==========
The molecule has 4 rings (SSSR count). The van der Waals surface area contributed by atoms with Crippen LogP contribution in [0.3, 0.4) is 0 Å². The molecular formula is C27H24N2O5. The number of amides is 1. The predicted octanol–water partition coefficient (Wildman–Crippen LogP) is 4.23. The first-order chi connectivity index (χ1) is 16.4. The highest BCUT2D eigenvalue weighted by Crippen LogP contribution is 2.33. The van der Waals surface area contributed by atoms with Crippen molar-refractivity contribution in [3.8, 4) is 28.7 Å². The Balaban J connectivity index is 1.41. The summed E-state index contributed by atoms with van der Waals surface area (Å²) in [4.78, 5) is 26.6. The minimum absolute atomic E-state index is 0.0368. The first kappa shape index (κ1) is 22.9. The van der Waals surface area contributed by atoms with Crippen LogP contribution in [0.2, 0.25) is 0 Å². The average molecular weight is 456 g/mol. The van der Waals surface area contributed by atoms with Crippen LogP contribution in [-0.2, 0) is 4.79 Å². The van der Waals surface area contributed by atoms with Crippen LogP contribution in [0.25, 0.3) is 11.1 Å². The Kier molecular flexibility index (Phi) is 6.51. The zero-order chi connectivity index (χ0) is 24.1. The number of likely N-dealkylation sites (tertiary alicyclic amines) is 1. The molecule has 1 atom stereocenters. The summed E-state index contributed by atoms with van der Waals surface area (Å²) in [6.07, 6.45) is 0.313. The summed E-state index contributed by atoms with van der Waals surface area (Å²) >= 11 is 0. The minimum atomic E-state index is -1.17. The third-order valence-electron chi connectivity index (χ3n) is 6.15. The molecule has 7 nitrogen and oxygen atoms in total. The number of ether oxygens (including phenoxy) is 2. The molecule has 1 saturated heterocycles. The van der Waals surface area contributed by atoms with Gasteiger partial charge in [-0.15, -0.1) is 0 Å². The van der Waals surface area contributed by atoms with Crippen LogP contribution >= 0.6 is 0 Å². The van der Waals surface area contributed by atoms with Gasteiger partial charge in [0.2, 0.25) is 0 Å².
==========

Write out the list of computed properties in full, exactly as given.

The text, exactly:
The molecule has 4 rings (SSSR count). The van der Waals surface area contributed by atoms with Crippen LogP contribution in [0.3, 0.4) is 0 Å². The molecular formula is C27H24N2O5. The number of amides is 1. The predicted octanol–water partition coefficient (Wildman–Crippen LogP) is 4.23. The first-order chi connectivity index (χ1) is 16.4. The highest BCUT2D eigenvalue weighted by Crippen LogP contribution is 2.33. The van der Waals surface area contributed by atoms with Crippen molar-refractivity contribution in [3.8, 4) is 28.7 Å². The Balaban J connectivity index is 1.41. The summed E-state index contributed by atoms with van der Waals surface area (Å²) in [4.78, 5) is 26.6. The minimum absolute atomic E-state index is 0.0368. The first kappa shape index (κ1) is 22.9. The van der Waals surface area contributed by atoms with Crippen LogP contribution in [0.2, 0.25) is 0 Å². The average molecular weight is 456 g/mol. The van der Waals surface area contributed by atoms with Crippen LogP contribution in [-0.2, 0) is 4.79 Å². The van der Waals surface area contributed by atoms with Crippen LogP contribution in [0.25, 0.3) is 11.1 Å². The Kier molecular flexibility index (Phi) is 6.51. The zero-order chi connectivity index (χ0) is 24.1. The number of likely N-dealkylation sites (tertiary alicyclic amines) is 1. The molecule has 1 atom stereocenters. The summed E-state index contributed by atoms with van der Waals surface area (Å²) in [6.07, 6.45) is 0.313. The summed E-state index contributed by atoms with van der Waals surface area (Å²) >= 11 is 0. The minimum atomic E-state index is -1.17. The third-order valence-electron chi connectivity index (χ3n) is 6.15. The molecule has 7 nitrogen and oxygen atoms in total. The number of ether oxygens (including phenoxy) is 2. The molecule has 1 saturated heterocycles. The van der Waals surface area contributed by atoms with Gasteiger partial charge in [-0.15, -0.1) is 0 Å². The van der Waals surface area contributed by atoms with Crippen LogP contribution >= 0.6 is 0 Å². The van der Waals surface area contributed by atoms with Gasteiger partial charge in [0.2, 0.25) is 0 Å².